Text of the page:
“Wayne Swan will never deliver a surplus budget.” Joe Hockey, May 2010

“We will deliver a surplus in our first year and every year after that.’’ Joe Hockey, Jan 2013

Joe Hockey of course never delivered a budget surplus. On current, optimistic forecasts, he would have had to remain Treasurer for another five years before a surplus was in sight. In the Pre-Election Economic and Fiscal Outlook published by Finance and Treasury prior to the 2013 election forecast, total deficits over 2013-17 were forecast to be $54.6 billion, with a return to surplus by 2016-17, and net debt peaking at 12.7% of GDP this year. In contrast, this year’s budget showed a deficit of $48.5 billion in 2013-14 alone and over $40 billion in the Coalition’s first full financial year, 2014-15, with no return to surplus until 2020 at the earliest. Net debt is now forecast to peak at 18% of GDP.

Hockey of course has been the victim of declining commodity prices. The national accounts show our terms of trade falling from 99 in the September 2013 quarter to 83.2 in the June quarter this year — a drop of nearly 16% (and over 36% in the last four years, lest you think Wayne Swan didn’t have a similar problem. It is only in 2015 that the Australian dollar’s value has started falling to catch up with the slide in our terms of trade, but Hockey has been luckier than Swan on that score: the dollar was at US$0.93 at the election; now it’s at US$0.71, a far cry from the above-parity currency of the Labor years.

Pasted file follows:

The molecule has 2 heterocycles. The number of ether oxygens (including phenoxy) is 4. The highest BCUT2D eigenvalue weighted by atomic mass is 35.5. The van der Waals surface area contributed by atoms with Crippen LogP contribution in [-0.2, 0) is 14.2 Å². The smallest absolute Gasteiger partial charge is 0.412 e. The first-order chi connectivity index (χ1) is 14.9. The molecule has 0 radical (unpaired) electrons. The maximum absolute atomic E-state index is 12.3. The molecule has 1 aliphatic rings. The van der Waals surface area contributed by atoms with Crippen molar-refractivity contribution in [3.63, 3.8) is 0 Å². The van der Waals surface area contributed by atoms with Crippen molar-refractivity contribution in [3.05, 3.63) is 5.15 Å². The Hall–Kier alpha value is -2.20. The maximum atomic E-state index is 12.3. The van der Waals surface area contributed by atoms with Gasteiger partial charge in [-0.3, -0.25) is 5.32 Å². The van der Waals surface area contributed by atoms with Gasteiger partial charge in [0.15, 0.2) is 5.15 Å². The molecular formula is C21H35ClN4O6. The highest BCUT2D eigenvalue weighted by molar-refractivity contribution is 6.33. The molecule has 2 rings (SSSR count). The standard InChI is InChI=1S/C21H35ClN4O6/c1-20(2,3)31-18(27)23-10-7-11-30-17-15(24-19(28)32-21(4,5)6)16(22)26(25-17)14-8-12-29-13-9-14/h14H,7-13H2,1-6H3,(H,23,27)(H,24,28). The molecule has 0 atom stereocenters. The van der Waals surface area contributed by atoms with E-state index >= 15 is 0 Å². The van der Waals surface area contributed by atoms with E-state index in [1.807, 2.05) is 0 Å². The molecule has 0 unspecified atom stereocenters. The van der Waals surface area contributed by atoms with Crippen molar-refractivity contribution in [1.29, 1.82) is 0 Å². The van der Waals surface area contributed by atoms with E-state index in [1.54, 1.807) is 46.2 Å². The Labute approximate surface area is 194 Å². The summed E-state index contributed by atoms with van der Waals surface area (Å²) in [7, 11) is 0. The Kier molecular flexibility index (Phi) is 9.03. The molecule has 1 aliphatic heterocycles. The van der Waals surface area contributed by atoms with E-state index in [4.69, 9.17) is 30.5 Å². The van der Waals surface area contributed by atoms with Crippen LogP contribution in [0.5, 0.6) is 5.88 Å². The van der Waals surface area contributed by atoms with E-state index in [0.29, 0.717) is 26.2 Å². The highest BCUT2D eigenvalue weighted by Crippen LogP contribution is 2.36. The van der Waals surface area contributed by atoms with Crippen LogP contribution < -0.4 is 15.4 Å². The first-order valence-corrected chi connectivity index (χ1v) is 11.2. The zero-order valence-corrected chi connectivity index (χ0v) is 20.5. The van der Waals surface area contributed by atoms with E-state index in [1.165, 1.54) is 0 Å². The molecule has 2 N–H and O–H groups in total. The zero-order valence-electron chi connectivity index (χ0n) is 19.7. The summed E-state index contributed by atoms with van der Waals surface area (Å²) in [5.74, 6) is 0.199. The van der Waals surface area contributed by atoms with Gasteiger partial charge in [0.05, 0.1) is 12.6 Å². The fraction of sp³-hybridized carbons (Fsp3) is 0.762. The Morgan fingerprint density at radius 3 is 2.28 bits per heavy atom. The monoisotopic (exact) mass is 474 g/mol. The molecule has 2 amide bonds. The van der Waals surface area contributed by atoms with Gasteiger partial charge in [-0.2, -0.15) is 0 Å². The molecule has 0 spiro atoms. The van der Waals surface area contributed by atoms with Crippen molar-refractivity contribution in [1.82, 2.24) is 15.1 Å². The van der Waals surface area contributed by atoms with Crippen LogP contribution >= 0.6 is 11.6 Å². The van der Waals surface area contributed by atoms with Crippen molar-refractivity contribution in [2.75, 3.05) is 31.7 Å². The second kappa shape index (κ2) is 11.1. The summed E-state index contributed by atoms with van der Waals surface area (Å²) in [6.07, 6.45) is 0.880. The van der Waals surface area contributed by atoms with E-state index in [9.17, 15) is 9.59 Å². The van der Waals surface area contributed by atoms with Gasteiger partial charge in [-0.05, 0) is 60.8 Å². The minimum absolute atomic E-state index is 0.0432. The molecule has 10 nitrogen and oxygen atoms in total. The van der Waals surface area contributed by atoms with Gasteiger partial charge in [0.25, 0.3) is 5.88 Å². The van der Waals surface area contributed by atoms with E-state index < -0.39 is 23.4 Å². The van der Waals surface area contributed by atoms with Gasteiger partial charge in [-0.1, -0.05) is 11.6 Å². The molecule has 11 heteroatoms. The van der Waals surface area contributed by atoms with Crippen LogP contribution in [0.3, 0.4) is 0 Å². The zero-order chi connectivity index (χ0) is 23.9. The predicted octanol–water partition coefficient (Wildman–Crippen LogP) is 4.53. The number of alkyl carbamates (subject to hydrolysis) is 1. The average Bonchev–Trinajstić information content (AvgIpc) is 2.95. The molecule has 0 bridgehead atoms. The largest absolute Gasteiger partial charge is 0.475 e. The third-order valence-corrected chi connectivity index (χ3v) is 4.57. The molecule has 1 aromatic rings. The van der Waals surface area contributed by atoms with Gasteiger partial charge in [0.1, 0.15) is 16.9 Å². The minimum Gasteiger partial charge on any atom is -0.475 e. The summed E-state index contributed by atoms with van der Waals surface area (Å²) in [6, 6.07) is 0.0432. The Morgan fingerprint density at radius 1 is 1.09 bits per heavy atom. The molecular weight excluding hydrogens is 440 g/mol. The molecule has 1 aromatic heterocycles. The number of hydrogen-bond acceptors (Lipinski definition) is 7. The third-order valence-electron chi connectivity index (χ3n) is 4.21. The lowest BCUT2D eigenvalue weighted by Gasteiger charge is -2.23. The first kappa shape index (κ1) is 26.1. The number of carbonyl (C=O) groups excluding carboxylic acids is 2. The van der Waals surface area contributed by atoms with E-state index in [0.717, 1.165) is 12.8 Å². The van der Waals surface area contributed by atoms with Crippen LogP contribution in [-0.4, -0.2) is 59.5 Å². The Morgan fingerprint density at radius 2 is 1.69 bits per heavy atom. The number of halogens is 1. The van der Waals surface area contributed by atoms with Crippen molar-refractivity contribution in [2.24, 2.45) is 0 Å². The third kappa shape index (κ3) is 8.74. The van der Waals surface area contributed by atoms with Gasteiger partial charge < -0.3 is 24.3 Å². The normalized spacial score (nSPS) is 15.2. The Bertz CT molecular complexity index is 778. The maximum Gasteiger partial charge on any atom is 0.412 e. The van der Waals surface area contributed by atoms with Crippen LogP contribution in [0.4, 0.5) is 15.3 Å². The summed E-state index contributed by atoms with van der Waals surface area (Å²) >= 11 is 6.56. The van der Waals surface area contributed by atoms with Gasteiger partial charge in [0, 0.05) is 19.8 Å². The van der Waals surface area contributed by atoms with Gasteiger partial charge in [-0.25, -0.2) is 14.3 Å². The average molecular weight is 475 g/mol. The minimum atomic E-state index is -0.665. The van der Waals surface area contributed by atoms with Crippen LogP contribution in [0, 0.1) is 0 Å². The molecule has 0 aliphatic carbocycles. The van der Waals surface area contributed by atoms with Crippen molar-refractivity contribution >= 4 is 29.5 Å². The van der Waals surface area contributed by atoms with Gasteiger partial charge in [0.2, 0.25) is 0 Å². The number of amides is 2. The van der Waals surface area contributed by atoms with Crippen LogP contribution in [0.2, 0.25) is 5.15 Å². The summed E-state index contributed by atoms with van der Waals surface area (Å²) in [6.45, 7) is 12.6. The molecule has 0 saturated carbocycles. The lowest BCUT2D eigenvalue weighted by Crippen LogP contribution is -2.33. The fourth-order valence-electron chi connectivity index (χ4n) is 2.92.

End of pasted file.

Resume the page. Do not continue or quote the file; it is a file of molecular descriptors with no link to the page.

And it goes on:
But more to the point, it was Hockey and Abbott who crafted an entire economic narrative around profligate Labor spending and indiscipline. Who said there was a budget emergency? Who said Labor was wasting public money (while opposing Swan’s spending cuts)? Who made the budget deficit the be-all and end-all of economic management? Hockey and Abbott established the deficit as the standard by which Labor should be judged. And so should they be judged by that standard, and it’s one they failed miserably on.

But the budget obviously isn’t the whole economic story. Despite the constant claims that they’d inherited a smoking ruin, Hockey actually began his treasurership with two quarters of 0.9% growth (Hockey got another one of those, first quarter this year). But that growth wasn’t sustained, despite two 25-point rate cuts by the Reserve Bank: growth slipped to around 0.5% a quarter after the 2014 budget; by the middle of this year, the RBA was openly discussing whether we would have to accept sub-3% growth as the new normal for the Australian economy.

Fortunately, this overall tepid rate of growth had only a limited impact on employment: total employment is up over 300,000 — although most of those new jobs were part-time jobs, and that’s less than the actual growth of the workforce since September 2013, which is nearly 400,000. Unemployment has thus risen from 5.6% to 6.2%, but given the level of growth is an excellent outcome (and partly explains the dominance of part-time jobs), reflecting how weak wages growth has helped to maintain employment, demonstrating the flexibility of the workplace relations system Hockey inherited from Labor (something the government has refused to ever concede). And under Hockey, we also saw the steady fall in participation under Labor halt and reverse — after dropping to 64.7% in 2013 it’s now back to 65%.